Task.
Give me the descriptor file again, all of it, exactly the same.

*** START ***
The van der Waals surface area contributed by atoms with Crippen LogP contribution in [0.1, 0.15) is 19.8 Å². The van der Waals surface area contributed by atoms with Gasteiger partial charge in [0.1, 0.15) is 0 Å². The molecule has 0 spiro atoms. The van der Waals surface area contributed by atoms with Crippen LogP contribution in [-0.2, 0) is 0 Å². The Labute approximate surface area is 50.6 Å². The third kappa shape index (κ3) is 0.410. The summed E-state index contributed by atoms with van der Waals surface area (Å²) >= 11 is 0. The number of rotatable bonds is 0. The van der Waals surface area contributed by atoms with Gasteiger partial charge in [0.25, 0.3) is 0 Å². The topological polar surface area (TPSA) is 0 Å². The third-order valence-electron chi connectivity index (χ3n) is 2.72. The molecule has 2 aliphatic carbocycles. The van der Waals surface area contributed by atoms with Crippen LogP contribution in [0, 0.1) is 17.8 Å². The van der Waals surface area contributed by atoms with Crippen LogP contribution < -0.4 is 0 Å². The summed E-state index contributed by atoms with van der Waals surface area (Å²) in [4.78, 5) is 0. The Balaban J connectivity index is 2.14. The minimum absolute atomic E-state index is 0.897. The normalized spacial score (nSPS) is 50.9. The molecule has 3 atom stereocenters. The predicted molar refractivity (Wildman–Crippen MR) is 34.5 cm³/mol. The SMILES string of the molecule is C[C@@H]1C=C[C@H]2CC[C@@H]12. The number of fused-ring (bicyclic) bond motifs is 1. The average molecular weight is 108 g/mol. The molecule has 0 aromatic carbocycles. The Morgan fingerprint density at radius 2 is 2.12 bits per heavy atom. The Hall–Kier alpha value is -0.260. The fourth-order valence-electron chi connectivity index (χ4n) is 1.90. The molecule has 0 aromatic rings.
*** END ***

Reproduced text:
The van der Waals surface area contributed by atoms with Crippen LogP contribution in [0.1, 0.15) is 19.8 Å². The van der Waals surface area contributed by atoms with Gasteiger partial charge in [0.1, 0.15) is 0 Å². The molecule has 0 spiro atoms. The van der Waals surface area contributed by atoms with Crippen LogP contribution in [-0.2, 0) is 0 Å². The Labute approximate surface area is 50.6 Å². The third kappa shape index (κ3) is 0.410. The summed E-state index contributed by atoms with van der Waals surface area (Å²) >= 11 is 0. The number of rotatable bonds is 0. The van der Waals surface area contributed by atoms with Gasteiger partial charge in [0.25, 0.3) is 0 Å². The topological polar surface area (TPSA) is 0 Å². The third-order valence-electron chi connectivity index (χ3n) is 2.72. The molecule has 2 aliphatic carbocycles. The van der Waals surface area contributed by atoms with Crippen LogP contribution in [0, 0.1) is 17.8 Å². The van der Waals surface area contributed by atoms with Crippen LogP contribution < -0.4 is 0 Å². The summed E-state index contributed by atoms with van der Waals surface area (Å²) in [4.78, 5) is 0. The Balaban J connectivity index is 2.14. The minimum absolute atomic E-state index is 0.897. The normalized spacial score (nSPS) is 50.9. The molecule has 3 atom stereocenters. The predicted molar refractivity (Wildman–Crippen MR) is 34.5 cm³/mol. The SMILES string of the molecule is C[C@@H]1C=C[C@H]2CC[C@@H]12. The number of fused-ring (bicyclic) bond motifs is 1. The average molecular weight is 108 g/mol. The molecule has 0 aromatic carbocycles. The Morgan fingerprint density at radius 2 is 2.12 bits per heavy atom. The Hall–Kier alpha value is -0.260. The fourth-order valence-electron chi connectivity index (χ4n) is 1.90. The molecule has 0 aromatic rings.